Tom Hanchett’s, Museum Historian, remarks on accepting the AAM Exhibition Award in 2005: “Few Americans, even in the Carolinas, know the remarkable Civil Rights story of Rev. J.A. De Laine.  An African American minister and school teacher in rural Clarendon County, South Carolina, he organized over 100 of his neighbors to file suit for equal schools. Celebrated attorney Thurgood Marshall argued the case all the way to the U.S. Supreme Court, where it was joined by four others under the title Brown v Board of Education.”

To tell the story, the we drew on photos and oral histories assembled by Rev. De Laine’s children Joe, Ophelia and BB, two of whom now reside quietly in Charlotte.  Accomplished amateur historians, the De Laines became active partners in exhibit development.  Leading the process was exhibition developer Darcie Fohrman, already a two-time winner of AAM’s Excellence in Exhibition award, notably for the children’s installation Daniel’s Story at the U.S. Holocaust Memorial Museum in Washington, DC.  Fohrman’s skill at community collaboration carried the design process through numerous presentations to community members, teachers and middle-school students.  The investment of time paid off in a tightly focused, emotionally powerful exhibition.

The 3500 square foot installation took visitors on a journey from rural South Carolina to the Supreme Court to issues today. Working with an extremely tight budget of under $100 per square foot, Fohrman and staff curator Dr. Tom Hanchett found creative ways to engage visitors.  At the start, for example, the gallery entrance was mocked up as a “white school:” the door was locked and a sign directed visitors to a side entry.  At the end, life-size cut-outs of current middle school students posed thought-provoking questions such as “Are schools now equal?  Where is courage needed today?” and visitors responded with post-it notes.  Throughout, photographs enlarged eight feet high by Kenny Color Lab of Charlotte provided the visual hallmark.  Music, sounds, and a handful of hands-on pieces crafted by fabricator Studio Displays, such as a rough-hewn wooden school desk, engaged visitors’ senses.   Five two-minute oral history videos of the De Laines, by Wonderworld Productions, gave first-person warmth.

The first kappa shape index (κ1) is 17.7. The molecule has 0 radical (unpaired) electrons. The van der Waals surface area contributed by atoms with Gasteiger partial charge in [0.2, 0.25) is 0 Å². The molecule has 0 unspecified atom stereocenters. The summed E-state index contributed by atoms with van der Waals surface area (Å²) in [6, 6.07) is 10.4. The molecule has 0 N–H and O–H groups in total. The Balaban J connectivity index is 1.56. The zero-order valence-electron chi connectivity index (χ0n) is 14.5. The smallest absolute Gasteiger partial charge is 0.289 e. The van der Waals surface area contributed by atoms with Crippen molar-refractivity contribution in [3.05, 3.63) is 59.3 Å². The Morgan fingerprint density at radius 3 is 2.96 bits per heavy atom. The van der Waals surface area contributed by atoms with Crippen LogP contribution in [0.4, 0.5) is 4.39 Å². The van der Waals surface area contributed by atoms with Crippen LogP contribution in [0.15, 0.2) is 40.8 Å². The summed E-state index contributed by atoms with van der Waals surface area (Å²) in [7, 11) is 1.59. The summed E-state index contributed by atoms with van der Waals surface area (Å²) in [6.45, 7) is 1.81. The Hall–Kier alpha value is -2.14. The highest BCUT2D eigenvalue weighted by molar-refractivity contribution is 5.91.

The most innovative aspect of community programming was a civic-engagement effort called “Conversations on Courage.”  Knight Foundation dollars supported a partnership with Charlotte’s Community Building Foundation, which brought local leaders to view and discuss the exhibition.  The Museum bravely promised to involve 50 “intact management teams” – defined as executives who work together in a government, non-profit or corporate workplace – but over 110 ultimately participated.  The opportunity to use history to dig into current issues of race and education attracted top decision-makers from the police department, courts, media, school system, banks, and more.